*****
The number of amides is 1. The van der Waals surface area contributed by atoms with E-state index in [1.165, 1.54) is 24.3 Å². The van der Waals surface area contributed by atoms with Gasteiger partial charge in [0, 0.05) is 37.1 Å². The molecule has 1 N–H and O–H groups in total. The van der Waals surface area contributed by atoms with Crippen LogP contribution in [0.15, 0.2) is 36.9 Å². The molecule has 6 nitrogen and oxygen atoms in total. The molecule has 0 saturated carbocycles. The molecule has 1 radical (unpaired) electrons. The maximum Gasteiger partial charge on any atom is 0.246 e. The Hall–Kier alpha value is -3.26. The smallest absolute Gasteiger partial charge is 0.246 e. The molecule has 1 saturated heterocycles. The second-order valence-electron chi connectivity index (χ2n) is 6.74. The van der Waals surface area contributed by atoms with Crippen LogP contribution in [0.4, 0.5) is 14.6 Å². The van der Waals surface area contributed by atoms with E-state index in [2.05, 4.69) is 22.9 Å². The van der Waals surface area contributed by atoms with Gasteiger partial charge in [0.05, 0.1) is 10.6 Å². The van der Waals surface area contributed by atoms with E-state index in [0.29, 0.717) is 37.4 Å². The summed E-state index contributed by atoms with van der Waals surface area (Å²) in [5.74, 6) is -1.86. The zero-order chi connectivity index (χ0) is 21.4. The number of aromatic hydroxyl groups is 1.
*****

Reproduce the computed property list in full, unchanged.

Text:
The number of amides is 1. The van der Waals surface area contributed by atoms with E-state index in [1.165, 1.54) is 24.3 Å². The van der Waals surface area contributed by atoms with Gasteiger partial charge in [0, 0.05) is 37.1 Å². The molecule has 1 N–H and O–H groups in total. The van der Waals surface area contributed by atoms with Crippen LogP contribution in [0.15, 0.2) is 36.9 Å². The molecule has 6 nitrogen and oxygen atoms in total. The molecule has 0 saturated carbocycles. The molecule has 1 radical (unpaired) electrons. The maximum Gasteiger partial charge on any atom is 0.246 e. The Hall–Kier alpha value is -3.26. The smallest absolute Gasteiger partial charge is 0.246 e. The molecule has 1 saturated heterocycles. The second-order valence-electron chi connectivity index (χ2n) is 6.74. The van der Waals surface area contributed by atoms with Crippen LogP contribution in [0.4, 0.5) is 14.6 Å². The van der Waals surface area contributed by atoms with E-state index in [2.05, 4.69) is 22.9 Å². The van der Waals surface area contributed by atoms with Gasteiger partial charge in [0.05, 0.1) is 10.6 Å². The van der Waals surface area contributed by atoms with E-state index in [0.29, 0.717) is 37.4 Å². The summed E-state index contributed by atoms with van der Waals surface area (Å²) in [5.74, 6) is -1.86. The zero-order chi connectivity index (χ0) is 21.4. The number of aromatic hydroxyl groups is 1.